Example: Clara has been unemployed for a year following a car accident. She shares an apartment; her share of the rent is $500/month. Clara explains during her SNAP interview that she’s been borrowing money from friends to pay her rent after running up debt on her credit card, and that she is planning to repay them. The money she borrows does not count for SNAP.
Cash contributions from legally-responsible persons – such as your spouse or the parent of your minor child - is countable unearned income. It must be reported to DTA, even if it is not court-ordered alimony or child support. However, if the money is paid directly to a third party (for example, if your spouse pays the landlord or the utility company directly), it is not countable. See Question 69.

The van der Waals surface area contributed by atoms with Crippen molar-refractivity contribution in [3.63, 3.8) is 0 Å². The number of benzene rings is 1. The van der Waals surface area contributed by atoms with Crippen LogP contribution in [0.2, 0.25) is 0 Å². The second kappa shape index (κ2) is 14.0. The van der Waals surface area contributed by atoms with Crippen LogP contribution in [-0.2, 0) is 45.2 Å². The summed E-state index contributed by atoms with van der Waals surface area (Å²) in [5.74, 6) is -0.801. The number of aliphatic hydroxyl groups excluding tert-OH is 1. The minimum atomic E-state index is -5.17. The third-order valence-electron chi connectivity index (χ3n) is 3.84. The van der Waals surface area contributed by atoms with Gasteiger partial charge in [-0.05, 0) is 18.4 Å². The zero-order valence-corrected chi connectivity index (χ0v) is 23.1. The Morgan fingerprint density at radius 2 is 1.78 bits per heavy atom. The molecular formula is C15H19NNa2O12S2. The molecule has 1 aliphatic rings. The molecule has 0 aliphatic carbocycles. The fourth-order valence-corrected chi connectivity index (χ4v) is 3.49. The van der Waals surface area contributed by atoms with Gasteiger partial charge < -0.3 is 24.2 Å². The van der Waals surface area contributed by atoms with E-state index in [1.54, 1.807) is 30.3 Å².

Example: Susan works part time and also gets $400/month from the father of her child. There is no formal child support order, but Susan must report this income to DTA along with her earnings. However, if the father sends the $400 directly to Susan’s landlord, it does not count as income. But, Susan cannot claim as a SNAP shelter deduction the portion of rent paid directly by the father.
Cash contributions from friends, friends, or relatives who are not legally responsible for you does not count as income, as long as the money is earmarked for a specific purpose and does not cover the full amount of your rent, utilities or other needs. But, unlike loans you plan to repay, DTA may calculate your expenses at a lower amount because of the gift. See Question 70.
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